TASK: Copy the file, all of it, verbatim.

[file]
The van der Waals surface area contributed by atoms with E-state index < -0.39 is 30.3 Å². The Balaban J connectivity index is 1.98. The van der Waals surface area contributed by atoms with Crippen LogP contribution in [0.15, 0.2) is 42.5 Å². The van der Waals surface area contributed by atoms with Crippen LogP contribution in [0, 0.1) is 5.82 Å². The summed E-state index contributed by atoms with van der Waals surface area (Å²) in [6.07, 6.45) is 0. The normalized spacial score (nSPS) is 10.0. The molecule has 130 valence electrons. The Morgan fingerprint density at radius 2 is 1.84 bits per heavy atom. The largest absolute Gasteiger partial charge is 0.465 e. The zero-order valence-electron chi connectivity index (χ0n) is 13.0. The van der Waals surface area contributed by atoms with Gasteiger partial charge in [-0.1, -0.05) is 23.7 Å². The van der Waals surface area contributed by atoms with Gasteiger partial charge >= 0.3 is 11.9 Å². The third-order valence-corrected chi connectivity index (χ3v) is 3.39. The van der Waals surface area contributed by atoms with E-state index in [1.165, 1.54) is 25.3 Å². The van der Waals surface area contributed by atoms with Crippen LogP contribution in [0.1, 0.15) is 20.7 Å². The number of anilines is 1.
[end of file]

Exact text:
The van der Waals surface area contributed by atoms with E-state index < -0.39 is 30.3 Å². The Balaban J connectivity index is 1.98. The van der Waals surface area contributed by atoms with Crippen LogP contribution in [0.15, 0.2) is 42.5 Å². The van der Waals surface area contributed by atoms with Crippen LogP contribution in [0, 0.1) is 5.82 Å². The summed E-state index contributed by atoms with van der Waals surface area (Å²) in [6.07, 6.45) is 0. The normalized spacial score (nSPS) is 10.0. The molecule has 130 valence electrons. The Morgan fingerprint density at radius 2 is 1.84 bits per heavy atom. The largest absolute Gasteiger partial charge is 0.465 e. The zero-order valence-electron chi connectivity index (χ0n) is 13.0. The van der Waals surface area contributed by atoms with Gasteiger partial charge in [-0.1, -0.05) is 23.7 Å². The van der Waals surface area contributed by atoms with Gasteiger partial charge >= 0.3 is 11.9 Å². The third-order valence-corrected chi connectivity index (χ3v) is 3.39. The van der Waals surface area contributed by atoms with E-state index in [1.165, 1.54) is 25.3 Å². The van der Waals surface area contributed by atoms with Crippen LogP contribution in [0.1, 0.15) is 20.7 Å². The number of anilines is 1.